INDIANAPOLIS (AP) — An Indiana man whose Land Rover worth $35,000 was seized after his conviction for selling $400 worth of heroin will get to keep the vehicle more than two years after the U.S. Supreme Court sided with him for a key ruling on criminal fines.
The court’s 4-1 decision in favor of Tyson Timbs of Marion comes after a legal fight that began in 2013 and resulted in the U.S. Supreme Court’s ruling that the Constitution’s Eighth Amendment ban on excessive fines applies to states as well as the federal government.
Indiana’s high court rejected arguments from the state attorney general’s office that the vehicle seizure was proper because it was used in commission of a crime.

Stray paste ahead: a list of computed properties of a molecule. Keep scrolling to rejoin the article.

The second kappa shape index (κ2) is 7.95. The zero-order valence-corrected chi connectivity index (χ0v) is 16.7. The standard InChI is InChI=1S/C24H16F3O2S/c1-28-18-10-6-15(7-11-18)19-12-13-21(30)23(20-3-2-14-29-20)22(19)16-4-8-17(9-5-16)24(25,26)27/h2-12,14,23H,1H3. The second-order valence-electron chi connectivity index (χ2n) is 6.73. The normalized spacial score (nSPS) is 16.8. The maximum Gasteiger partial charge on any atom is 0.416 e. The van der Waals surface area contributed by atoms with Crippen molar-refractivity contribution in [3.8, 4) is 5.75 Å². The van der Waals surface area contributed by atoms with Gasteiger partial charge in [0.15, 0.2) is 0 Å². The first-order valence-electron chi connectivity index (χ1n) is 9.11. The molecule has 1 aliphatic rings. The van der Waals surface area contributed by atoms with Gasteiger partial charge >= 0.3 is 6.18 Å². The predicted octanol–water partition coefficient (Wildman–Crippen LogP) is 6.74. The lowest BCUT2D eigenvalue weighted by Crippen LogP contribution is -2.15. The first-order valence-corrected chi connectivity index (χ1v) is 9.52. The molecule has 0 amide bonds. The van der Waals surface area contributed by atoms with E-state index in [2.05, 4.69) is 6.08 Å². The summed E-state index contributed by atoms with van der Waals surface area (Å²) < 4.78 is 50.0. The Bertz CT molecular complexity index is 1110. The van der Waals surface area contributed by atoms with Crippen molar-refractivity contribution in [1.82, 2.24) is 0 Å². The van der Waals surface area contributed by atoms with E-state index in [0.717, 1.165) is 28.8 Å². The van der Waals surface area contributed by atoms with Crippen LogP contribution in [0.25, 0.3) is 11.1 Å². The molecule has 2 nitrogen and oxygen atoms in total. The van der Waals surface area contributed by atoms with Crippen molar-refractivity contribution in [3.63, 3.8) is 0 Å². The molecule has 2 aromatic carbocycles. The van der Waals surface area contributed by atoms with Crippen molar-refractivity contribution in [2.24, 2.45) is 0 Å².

“We conclude that, under the totality of the circumstances, the harshness of the Land Rover’s forfeiture was grossly disproportionate to the gravity of the underlying dealing offense,” Chief Justice Loretta Rush wrote in the majority opinion.
Timbs bought the Land Rover with with some of the life insurance money he received after his father died. His attorneys argued that the loss of the vehicle hurt his ability to hold a job after completing drug treatment programs.